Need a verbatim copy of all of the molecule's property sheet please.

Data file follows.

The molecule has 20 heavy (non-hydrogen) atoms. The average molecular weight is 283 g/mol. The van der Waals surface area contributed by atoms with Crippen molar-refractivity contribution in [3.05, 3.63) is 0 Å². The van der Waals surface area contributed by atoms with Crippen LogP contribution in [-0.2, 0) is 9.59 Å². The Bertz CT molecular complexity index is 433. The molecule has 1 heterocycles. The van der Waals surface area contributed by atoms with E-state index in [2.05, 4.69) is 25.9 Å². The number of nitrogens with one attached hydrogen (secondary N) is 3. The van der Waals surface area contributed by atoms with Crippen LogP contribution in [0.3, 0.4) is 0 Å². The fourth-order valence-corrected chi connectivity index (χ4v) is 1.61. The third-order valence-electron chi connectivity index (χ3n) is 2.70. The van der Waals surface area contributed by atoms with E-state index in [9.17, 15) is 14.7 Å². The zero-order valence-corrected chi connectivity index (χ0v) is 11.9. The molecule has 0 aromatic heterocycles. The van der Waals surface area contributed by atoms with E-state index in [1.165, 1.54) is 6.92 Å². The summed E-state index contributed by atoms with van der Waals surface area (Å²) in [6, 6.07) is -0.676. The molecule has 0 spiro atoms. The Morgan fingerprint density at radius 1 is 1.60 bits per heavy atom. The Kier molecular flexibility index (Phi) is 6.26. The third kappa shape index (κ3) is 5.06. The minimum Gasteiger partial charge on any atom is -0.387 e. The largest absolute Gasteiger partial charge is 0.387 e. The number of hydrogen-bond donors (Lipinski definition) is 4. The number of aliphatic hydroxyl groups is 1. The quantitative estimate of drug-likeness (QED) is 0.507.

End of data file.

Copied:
The molecule has 20 heavy (non-hydrogen) atoms. The average molecular weight is 283 g/mol. The van der Waals surface area contributed by atoms with Crippen molar-refractivity contribution in [3.05, 3.63) is 0 Å². The van der Waals surface area contributed by atoms with Crippen LogP contribution in [-0.2, 0) is 9.59 Å². The Bertz CT molecular complexity index is 433. The molecule has 1 heterocycles. The van der Waals surface area contributed by atoms with E-state index in [2.05, 4.69) is 25.9 Å². The number of nitrogens with one attached hydrogen (secondary N) is 3. The van der Waals surface area contributed by atoms with Crippen LogP contribution in [0.3, 0.4) is 0 Å². The fourth-order valence-corrected chi connectivity index (χ4v) is 1.61. The third-order valence-electron chi connectivity index (χ3n) is 2.70. The van der Waals surface area contributed by atoms with E-state index in [9.17, 15) is 14.7 Å². The zero-order valence-corrected chi connectivity index (χ0v) is 11.9. The molecule has 0 aromatic heterocycles. The van der Waals surface area contributed by atoms with E-state index in [1.165, 1.54) is 6.92 Å². The summed E-state index contributed by atoms with van der Waals surface area (Å²) in [6, 6.07) is -0.676. The molecule has 0 spiro atoms. The Morgan fingerprint density at radius 1 is 1.60 bits per heavy atom. The Kier molecular flexibility index (Phi) is 6.26. The third kappa shape index (κ3) is 5.06. The minimum Gasteiger partial charge on any atom is -0.387 e. The largest absolute Gasteiger partial charge is 0.387 e. The number of hydrogen-bond donors (Lipinski definition) is 4. The number of aliphatic hydroxyl groups is 1. The quantitative estimate of drug-likeness (QED) is 0.507.